Wednesday, September 22, 2010

Florida appeals court finds ban on gay and lesbian adoptions unconstitutional

In a long-awaited ruling, the Florida Third District Court of Appeal, in In re Adoption of X.X.G. & N.R.G. (usually referred to as the Gill case), has declared the state's ban on adoption by gay men and lesbians unconstitutional. The three-judge panel unanimously upheld the trial court's ruling and held that the ban violated the Florida constitution's guarantee of equal protection. The court applied the "rational basis" test, under which a statute that classifies people (such as gay and non-gay in this case) must be upheld if the classification bears a "rational relationship to a legitimate governmental objective." There must be, the court said, a real difference (emphasis in opinion) between the two groups that is reasonably related to the purpose of the rule. The ruling turned largely on the fact that Florida allows gay men and lesbians to be foster parents and legal guardians, that the Department of Children and Families agreed that "gay people and heterosexuals make equally good parents," and that all adoptions are based on a case-by-case evaluation of a child's needs and the circumstances of the prospective adoptive parents.

If you think you've heard about many challenges to Florida's ban, it's because you have. There have been cases going through both the state and federal courts for the last 15 years. In the most outrageous of the rulings upholding the ban, the federal 11th Circuit Court of Appeals in the Lofton case ruled that Florida could believe that children do best with married heterosexual parents and that it was rational to place children with single parents in spite of that preference (which the state does 34% of the time) because a single heterosexual parent might get married one day! More recently, several trial court judges have been granting individual adoptions in spite of the ban.

The most distinguishing characteristic of the Gill litigation is that there was an actual trial with direct and cross examination of witnesses. (This is the fact that also distinguishes the Perry marriage litigation from other cases challenging the ban on same-sex marriage.) In addition to the overwhelming evidence of the well-being of the children in the Gill home (the concurring judge called the steps taken by Gill and his partner to address the needs of the children "nothing short of heroic"), the ACLU lawyers representing Gill presented 10 expert witnesses and the state presented two. One of the state's two witnesses was Dr. George Rekers, since discredited in a "rent boy" scandal; the other was a professor whose analysis of the relevant mental health research was flawed but who, more importantly, testified that he opposed the categorical ban and believed that judges should rule on adoptions by gay men and lesbians on a case-by-case basis! Basically what is has come to is that no reputable social science expert can testify that gay men and lesbians should never be able to adopt children.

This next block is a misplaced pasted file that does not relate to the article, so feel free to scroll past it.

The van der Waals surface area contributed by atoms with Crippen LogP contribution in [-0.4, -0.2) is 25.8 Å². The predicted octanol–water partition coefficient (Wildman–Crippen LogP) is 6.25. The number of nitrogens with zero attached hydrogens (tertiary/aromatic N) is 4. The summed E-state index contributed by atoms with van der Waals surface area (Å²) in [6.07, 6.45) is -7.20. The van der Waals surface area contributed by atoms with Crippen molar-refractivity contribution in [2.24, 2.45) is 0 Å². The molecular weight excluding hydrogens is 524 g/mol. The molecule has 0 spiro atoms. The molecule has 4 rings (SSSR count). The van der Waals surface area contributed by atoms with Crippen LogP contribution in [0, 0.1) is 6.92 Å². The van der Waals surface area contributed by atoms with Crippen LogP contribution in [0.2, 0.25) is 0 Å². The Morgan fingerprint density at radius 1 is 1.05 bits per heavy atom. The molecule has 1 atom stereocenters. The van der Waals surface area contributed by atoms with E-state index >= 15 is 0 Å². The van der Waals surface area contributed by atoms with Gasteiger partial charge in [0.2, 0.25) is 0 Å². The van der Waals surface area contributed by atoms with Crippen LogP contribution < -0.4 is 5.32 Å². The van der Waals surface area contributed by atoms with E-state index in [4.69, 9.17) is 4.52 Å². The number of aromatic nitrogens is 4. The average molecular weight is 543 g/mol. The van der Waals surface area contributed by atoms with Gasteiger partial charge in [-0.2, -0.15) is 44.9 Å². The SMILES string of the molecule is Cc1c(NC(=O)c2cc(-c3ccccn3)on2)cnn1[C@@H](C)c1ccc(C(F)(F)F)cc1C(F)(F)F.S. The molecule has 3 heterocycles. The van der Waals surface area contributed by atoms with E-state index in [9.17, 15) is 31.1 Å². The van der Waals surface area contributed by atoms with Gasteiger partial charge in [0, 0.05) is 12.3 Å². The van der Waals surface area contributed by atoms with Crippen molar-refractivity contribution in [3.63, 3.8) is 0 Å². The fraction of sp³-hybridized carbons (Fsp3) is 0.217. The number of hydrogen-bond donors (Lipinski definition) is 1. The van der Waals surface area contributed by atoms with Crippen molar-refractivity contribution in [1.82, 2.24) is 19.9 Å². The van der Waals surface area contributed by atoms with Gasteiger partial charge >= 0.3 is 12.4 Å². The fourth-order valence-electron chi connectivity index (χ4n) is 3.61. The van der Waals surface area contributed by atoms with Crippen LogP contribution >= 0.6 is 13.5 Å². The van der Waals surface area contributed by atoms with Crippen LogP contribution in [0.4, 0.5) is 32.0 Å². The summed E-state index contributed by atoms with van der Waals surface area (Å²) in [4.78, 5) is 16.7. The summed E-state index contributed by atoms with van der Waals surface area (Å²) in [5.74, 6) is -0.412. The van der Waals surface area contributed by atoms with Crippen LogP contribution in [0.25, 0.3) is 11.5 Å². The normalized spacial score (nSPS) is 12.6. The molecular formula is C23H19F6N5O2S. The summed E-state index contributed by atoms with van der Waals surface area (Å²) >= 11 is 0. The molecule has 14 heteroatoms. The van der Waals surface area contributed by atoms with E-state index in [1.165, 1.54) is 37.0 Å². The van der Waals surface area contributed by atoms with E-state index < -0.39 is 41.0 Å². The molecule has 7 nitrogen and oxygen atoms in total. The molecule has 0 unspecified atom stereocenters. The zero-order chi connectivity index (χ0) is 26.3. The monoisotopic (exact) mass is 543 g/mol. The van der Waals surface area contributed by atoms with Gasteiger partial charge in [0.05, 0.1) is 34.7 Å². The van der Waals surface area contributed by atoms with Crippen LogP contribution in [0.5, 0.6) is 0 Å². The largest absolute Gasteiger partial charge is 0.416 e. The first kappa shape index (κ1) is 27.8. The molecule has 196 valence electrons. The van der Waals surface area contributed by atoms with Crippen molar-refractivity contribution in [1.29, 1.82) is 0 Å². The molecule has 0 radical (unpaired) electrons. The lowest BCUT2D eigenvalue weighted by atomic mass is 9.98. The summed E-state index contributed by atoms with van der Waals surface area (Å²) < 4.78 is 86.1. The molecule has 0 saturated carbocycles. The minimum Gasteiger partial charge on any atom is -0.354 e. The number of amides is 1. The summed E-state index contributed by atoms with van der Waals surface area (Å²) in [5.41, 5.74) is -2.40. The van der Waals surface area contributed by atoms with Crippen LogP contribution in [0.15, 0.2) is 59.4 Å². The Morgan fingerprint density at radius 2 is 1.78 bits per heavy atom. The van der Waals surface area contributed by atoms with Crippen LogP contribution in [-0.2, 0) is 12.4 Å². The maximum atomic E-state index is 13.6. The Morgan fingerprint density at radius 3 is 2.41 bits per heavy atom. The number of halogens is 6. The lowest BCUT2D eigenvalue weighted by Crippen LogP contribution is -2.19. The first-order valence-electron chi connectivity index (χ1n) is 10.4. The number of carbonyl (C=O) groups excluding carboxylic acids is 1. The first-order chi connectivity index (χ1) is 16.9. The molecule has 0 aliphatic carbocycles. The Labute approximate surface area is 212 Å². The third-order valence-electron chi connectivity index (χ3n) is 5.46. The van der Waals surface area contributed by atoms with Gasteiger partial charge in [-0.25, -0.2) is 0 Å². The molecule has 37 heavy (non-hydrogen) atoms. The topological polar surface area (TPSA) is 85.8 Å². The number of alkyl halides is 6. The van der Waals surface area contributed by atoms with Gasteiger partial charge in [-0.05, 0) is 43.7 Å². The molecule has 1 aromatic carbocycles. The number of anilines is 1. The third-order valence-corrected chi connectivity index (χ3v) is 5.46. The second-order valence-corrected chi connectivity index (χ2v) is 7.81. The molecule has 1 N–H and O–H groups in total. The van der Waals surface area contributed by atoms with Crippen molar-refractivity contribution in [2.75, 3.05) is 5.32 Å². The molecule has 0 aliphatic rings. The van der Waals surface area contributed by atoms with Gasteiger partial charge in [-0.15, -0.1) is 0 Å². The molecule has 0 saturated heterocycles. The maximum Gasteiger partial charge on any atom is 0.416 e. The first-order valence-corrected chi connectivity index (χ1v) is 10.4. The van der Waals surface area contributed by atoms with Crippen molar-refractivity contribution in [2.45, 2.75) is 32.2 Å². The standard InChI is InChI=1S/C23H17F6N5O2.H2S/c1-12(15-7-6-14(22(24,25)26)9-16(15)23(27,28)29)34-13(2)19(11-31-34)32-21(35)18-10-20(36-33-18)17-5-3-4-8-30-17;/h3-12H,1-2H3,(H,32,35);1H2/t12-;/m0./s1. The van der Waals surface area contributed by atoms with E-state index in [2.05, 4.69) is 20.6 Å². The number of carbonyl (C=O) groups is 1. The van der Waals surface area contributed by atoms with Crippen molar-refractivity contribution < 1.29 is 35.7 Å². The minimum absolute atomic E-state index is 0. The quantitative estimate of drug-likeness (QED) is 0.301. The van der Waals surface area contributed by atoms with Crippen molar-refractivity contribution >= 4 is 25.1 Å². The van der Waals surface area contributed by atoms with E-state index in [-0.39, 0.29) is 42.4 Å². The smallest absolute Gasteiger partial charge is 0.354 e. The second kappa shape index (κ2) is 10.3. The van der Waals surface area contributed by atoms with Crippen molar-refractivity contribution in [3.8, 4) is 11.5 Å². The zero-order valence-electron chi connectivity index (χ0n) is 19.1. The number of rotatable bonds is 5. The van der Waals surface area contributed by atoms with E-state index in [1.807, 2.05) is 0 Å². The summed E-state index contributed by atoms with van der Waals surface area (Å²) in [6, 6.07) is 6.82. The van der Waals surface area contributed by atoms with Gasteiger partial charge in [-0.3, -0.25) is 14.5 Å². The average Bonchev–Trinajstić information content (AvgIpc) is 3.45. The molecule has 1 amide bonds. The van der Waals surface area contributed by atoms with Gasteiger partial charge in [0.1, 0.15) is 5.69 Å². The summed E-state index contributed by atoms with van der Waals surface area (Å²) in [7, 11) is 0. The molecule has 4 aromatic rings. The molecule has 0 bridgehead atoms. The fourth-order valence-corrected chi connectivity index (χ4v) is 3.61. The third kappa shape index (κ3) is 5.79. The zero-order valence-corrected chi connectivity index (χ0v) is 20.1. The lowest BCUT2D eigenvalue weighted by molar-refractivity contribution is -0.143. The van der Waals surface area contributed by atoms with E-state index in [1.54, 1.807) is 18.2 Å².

The state did not argue that gay people are unfit to be parents. It made arguments about married heterosexuals being better role models and about gay homes being less stable and more prone to domestic violence. On the latter points, the opinion points out the expert testimony to the contrary. On the former, the opinion quotes from the trial court's ruling and emphasizes in bold (I love when they do this!) that the research shows "no differences in the parenting of homosexuals or the adjustment of their children." And on the further argument about the risk of discrimination and stigma, the court points out the fallacy of relying on this argument since the state allows foster placement and legal guardianship.

It's common for pro-gay court rulings to end with a conclusion that the discrimination must be based on animosity to gay people, which by itself cannot be the only reason for a law. This opinion is silent on this subject. Only the concurrence refers to the passage of the ban in 1997 "in haste," and it doesn't mention Antia Bryant and her hateful campaign that referred to gay people as, among other things, "human garbage." What I love about this opinion is that it doesn't need to do that. There needs to be a rational basis for this law and there isn't. Nothing more needs to be said...although it does ultimately need to be said by the Florida Supreme Court.

I know there have been questions about whether the state would appeal this decision. It should. A ruling from the Florida Supreme Court will throw the law out for good. Leaving this ruling to stand would affect only part of the state and would leave the legal issues in limbo. We can win this one. I have complete faith in Leslie Cooper and the other amazing ACLU lawyers. And I guess I have great faith in the power of rational thinking, although why I retain that faith, given how often irrational arguments about gay people prevail, could well be open to question. Still, today, let's celebrate!

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